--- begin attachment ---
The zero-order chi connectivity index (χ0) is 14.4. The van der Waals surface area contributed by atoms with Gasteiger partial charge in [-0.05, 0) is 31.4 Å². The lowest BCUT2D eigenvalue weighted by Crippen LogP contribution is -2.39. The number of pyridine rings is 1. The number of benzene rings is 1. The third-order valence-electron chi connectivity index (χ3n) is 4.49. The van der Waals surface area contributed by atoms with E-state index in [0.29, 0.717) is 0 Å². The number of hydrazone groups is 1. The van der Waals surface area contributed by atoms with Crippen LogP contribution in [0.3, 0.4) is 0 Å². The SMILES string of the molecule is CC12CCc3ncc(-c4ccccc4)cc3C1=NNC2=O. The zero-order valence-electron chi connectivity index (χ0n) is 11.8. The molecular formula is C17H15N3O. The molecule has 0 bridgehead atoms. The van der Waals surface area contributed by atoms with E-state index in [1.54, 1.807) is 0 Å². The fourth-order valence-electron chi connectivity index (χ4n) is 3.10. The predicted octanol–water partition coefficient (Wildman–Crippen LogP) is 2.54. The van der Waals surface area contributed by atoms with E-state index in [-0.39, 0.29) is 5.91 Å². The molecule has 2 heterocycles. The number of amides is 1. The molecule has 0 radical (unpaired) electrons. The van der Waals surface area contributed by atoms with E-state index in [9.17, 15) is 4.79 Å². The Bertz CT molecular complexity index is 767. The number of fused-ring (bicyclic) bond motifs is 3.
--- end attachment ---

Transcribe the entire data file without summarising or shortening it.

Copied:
The zero-order chi connectivity index (χ0) is 14.4. The van der Waals surface area contributed by atoms with Gasteiger partial charge in [-0.05, 0) is 31.4 Å². The lowest BCUT2D eigenvalue weighted by Crippen LogP contribution is -2.39. The number of pyridine rings is 1. The number of benzene rings is 1. The third-order valence-electron chi connectivity index (χ3n) is 4.49. The van der Waals surface area contributed by atoms with E-state index in [0.29, 0.717) is 0 Å². The number of hydrazone groups is 1. The van der Waals surface area contributed by atoms with Crippen LogP contribution in [0.3, 0.4) is 0 Å². The SMILES string of the molecule is CC12CCc3ncc(-c4ccccc4)cc3C1=NNC2=O. The zero-order valence-electron chi connectivity index (χ0n) is 11.8. The molecular formula is C17H15N3O. The molecule has 0 bridgehead atoms. The van der Waals surface area contributed by atoms with E-state index in [1.54, 1.807) is 0 Å². The fourth-order valence-electron chi connectivity index (χ4n) is 3.10. The predicted octanol–water partition coefficient (Wildman–Crippen LogP) is 2.54. The van der Waals surface area contributed by atoms with E-state index in [-0.39, 0.29) is 5.91 Å². The molecule has 2 heterocycles. The number of amides is 1. The molecule has 0 radical (unpaired) electrons. The van der Waals surface area contributed by atoms with E-state index in [9.17, 15) is 4.79 Å². The Bertz CT molecular complexity index is 767. The number of fused-ring (bicyclic) bond motifs is 3.